Police in Japan say 15,000 people may have been killed in a single prefecture, Miyagi, by the huge quake and tsunami which struck nine days ago.
The official death toll has now risen to 8,450, with 12,931 people missing.
But there was some good news after an 80-year-old woman and her grandson were found alive in the rubble of Ishinomaki city.
Attempts continue to stave off a meltdown at the Fukushima nuclear plant.
Engineers are still working to restore power supplies to the plant's cooling systems, which were knocked out by the tsunami.
But even when they do, there is no guarantee the cooling systems in the plant will work, says the BBC's Rupert Wingfield-Hayes in Toyko.
Experts say that an improvised spraying operation using fire trucks may have to continue for months, our correspondent says.
But officials said conditions in reactor 3 - which has presented engineers with the most serious problems - appeared to have stabilised on Sunday, after they warned earlier that rising pressure might require radioactive steam to be vented.
The new figure of a possible 15,000 dead comes from police in the worst-hit Miyagi prefecture, and does not include the thousands more dead and missing in areas to the north and south.
It is looking increasingly clear that the death toll will top 20,000 people at least, our correspondent says.
The disaster dwarfs anything Japan has seen since World War II and people are beginning to talk of the disaster in similar terms, he says.
In a rare story of survival, an elderly woman and a 16-year-old boy, believed to be her grandson, were found alive in a house in Ishinomaki, Miyagi prefecture, nine days after the quake, said Japanese media and police.
Sumi and Jin Abe were trapped when their home collapsed in the quake but were able to get food from the refrigerator. They are both being treated in hospital.
The authorities have begun building temporary homes for some of the hundreds of thousands of people - including an estimated 100,000 children - still sheltering at emergency evacuation centres.
Many survivors have been enduring freezing temperatures without water, electricity, fuel or enough food.
The destruction of the mobile phone network means people are queuing for hours to make their allocated phone call of one minute.
And crippling fuel shortages mean long queues at some petrol stations.
Meanwhile, at the stricken Fukushima nuclear plant, firefighters have continued to spray water at the dangerously overheated reactors and fuel rods, in a desperate attempt to avert a meltdown.
Engineers hope that restoring power will allow them to restart pumps to continue the cooling process, and have attached power lines to reactors 1 and 2, but it is unclear when they will attempt to turn the power back on.
Kyodo news agency quoted Tokyo Electric Power Co as saying that previously overheated spent-fuel storage pools at reactors 5 and 6 had been cooled by Sunday morning.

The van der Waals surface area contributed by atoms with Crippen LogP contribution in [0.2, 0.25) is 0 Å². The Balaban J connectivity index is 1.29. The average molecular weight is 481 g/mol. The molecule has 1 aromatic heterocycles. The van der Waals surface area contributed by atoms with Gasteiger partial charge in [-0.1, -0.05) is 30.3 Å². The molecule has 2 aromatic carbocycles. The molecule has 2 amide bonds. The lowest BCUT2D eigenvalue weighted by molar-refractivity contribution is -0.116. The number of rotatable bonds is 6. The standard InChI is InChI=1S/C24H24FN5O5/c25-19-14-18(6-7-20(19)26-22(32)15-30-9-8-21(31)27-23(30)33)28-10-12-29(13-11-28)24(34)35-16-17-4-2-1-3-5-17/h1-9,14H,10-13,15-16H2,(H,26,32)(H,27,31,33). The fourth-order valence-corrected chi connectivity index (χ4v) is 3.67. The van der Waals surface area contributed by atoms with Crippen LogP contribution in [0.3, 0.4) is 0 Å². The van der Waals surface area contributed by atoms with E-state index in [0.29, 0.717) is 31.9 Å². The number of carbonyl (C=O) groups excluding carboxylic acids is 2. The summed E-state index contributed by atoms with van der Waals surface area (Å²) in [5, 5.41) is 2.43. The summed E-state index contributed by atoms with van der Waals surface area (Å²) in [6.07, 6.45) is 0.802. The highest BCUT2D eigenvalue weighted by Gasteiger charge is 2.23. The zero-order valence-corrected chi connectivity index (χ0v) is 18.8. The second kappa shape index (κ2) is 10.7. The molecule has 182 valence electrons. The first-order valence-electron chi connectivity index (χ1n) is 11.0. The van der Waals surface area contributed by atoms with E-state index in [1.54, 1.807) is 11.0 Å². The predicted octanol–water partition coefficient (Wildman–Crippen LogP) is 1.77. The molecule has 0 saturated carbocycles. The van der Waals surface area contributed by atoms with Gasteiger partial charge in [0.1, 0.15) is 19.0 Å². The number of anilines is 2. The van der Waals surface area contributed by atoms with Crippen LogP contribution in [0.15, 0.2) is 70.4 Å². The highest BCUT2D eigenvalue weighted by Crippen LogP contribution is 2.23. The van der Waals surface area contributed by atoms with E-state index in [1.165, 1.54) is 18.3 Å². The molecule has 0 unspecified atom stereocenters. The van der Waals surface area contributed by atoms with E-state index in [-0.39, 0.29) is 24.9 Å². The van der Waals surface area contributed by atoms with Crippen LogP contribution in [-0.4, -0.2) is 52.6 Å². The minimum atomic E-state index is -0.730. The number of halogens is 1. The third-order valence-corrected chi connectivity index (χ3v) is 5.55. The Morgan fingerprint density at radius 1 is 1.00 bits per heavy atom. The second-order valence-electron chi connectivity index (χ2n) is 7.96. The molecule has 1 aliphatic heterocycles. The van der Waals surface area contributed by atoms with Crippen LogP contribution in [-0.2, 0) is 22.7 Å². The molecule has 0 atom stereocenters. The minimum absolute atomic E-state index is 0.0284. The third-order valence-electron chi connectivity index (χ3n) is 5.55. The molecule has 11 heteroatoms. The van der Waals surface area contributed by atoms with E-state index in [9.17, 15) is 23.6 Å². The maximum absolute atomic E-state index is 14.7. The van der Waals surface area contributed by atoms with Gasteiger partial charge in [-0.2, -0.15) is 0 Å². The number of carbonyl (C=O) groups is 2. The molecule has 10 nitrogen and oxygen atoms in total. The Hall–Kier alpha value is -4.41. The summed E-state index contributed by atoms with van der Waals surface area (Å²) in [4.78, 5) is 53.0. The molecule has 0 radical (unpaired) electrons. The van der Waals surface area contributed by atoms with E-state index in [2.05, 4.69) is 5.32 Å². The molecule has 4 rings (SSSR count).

On Friday officials raised the alert level at the plant from four to five on a seven-point international scale of atomic incidents.
The crisis, previously rated as a local problem, is now regarded as having "wider consequences".
It has highlighted the debate about the safety of nuclear power generation.
Some 2,000 anti-nuclear protesters took to the streets in the Taiwanese capital Taipei to protest against the construction of the island's fourth nuclear power plant, and anti-nuclear banners were also visible on an annual anti-war demonstration in Tokyo on Sunday.
Food ban mulled
Radiation levels have risen in the capital Tokyo, 240km (150 miles) to the south, but officials say the levels recorded are not harmful.
Radioactive contamination has been found in some food products from the Fukushima prefecture, Japanese officials say.
The iodine was found in milk and spinach tested between 16 and 18 March and could be harmful to human health if ingested, the officials said.
International nuclear experts at the IAEA say that, although radioactive iodine has a short half-life of about eight days, there is a short-term risk to human health if it is ingested, and it can cause damage to the thyroid.
On Sunday, chief cabinet secretary Yukio Edano said the government would decide by Monday whether to restrict consumption and shipments of food products from the area in the vicinity of the Fukushima plant.
But Reuters reported the health ministry had already prohibited the sale of raw milk from Fukushima prefecture.
Traces of radioactive iodine have also been found in tap water in Tokyo and five other prefectures, officials said on Saturday.
The traces are within government safety limits, but tests usually show no iodine.
Meanwhile, radiation has been detected for the first time in Japanese exports, with Taiwanese officials finding contamination in a batch of fava beans, although they say the amount is too small to be dangerous to humans.